LaCie Ethernet Disk
One of the more acute growing pains that comes with owning a successful small business is the need for increased IT resources. Adding a server to your business, for example, has traditionally meant paying for the know-how to install and maintain it. But now, low-cost, uncomplicated server alternatives, such as the LaCie Ethernet Disk, are giving small-business owners do-it-yourself options for expanding their networks. The Ethernet Disk is a beefed-up network-attached storage unit that that runs embedded Windows XP and comes in six different configurations, adding anywhere from 80GB to a full terabyte of disk space to your network. We think the Ethernet Disk's mix of features makes it a good fit for many small businesses looking for a file server to share files and folders among their workforce, but given the unit's lack of RAID support and weak expansion options, it's worth considering the soon-to-be released Buffalo TeraStation as an alternative.
LaCie's Ethernet Disk is designed as a rack-mountable unit, but you can also place it on top of a table or a desk. The Ethernet Disk's case is designed to support up to 55 pounds, which makes it sturdy enough to act as a base for an LCD monitor, too. A printed installation guide walks you through the setup process, which you perform via the unit's browser-based Administration tool. The tool lets you set up and customize shared folders, add and modify users and groups, and assign user permissions, and it's very easy to use. We had the unit connected to our network and configured to share files in less than 30 minutes.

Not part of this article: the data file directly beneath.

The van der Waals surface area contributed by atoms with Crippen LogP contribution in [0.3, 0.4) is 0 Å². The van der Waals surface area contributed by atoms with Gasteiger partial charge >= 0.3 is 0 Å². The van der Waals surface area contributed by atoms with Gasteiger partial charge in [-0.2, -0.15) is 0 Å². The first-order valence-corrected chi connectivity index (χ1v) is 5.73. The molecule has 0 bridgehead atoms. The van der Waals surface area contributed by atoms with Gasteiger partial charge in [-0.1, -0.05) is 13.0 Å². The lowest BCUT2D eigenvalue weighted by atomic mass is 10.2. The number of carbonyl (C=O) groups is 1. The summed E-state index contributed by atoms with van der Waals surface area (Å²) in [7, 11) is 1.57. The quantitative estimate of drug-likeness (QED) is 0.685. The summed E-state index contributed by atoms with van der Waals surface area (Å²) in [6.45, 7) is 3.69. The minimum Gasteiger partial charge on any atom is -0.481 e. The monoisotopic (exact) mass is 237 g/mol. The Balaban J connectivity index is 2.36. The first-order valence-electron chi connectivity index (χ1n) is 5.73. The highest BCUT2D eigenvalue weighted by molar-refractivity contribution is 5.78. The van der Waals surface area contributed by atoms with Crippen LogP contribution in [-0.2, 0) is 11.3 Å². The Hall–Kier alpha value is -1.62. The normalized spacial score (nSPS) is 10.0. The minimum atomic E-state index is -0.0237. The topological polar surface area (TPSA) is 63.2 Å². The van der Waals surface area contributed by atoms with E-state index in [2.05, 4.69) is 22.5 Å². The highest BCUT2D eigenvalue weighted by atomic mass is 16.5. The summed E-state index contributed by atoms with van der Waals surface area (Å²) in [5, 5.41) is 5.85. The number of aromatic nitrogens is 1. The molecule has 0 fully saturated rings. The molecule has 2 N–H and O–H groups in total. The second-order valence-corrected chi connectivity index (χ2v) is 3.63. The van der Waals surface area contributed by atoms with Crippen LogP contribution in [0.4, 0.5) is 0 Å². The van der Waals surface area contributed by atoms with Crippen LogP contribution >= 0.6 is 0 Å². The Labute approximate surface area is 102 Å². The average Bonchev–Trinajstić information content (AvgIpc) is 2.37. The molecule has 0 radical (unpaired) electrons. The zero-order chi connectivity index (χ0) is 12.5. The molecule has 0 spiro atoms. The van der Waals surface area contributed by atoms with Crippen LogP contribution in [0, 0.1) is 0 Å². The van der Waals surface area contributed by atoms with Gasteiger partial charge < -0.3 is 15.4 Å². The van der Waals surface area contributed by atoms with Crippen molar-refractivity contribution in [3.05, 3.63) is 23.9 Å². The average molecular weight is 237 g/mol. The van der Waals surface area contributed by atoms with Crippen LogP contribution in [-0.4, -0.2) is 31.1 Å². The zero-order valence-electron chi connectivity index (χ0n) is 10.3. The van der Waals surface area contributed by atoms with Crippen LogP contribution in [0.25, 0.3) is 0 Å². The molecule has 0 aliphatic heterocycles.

The most notable feature of the Ethernet Disk is its embedded Windows XP operating system, which bestows upon the unit most of the powers of a full-fledged Windows PC and gives it a convenient and familiar interface for entrenched Windows users. You can even access the Ethernet Disk from a remote Windows PC using XP's built-in remote desktop connection utility, which lets you control the unit as you would any other computer running Windows XP, setting file and folder permissions and adding and deleting users and user groups.
The Ethernet Disk's hardware features include one 10/100 Ethernet port for attaching the unit to your network, two USB 1.1 ports that let you connect external USB hard drives, one FireWire port for connecting an external FireWire drive, ports for the mouse and the keyboard; and one VGA connector for attaching a display directly to the unit.
LaCie advertises the Ethernet Disk's interoperability with Windows, Mac, Linux, and Unix systems, but this cross-platform compatibility has its limits. Linux/Unix support is available only with SMB/Samba message format, not via the lighter and faster NFS, and interoperability with Mac OS X restricts filenames to 31 or fewer characters.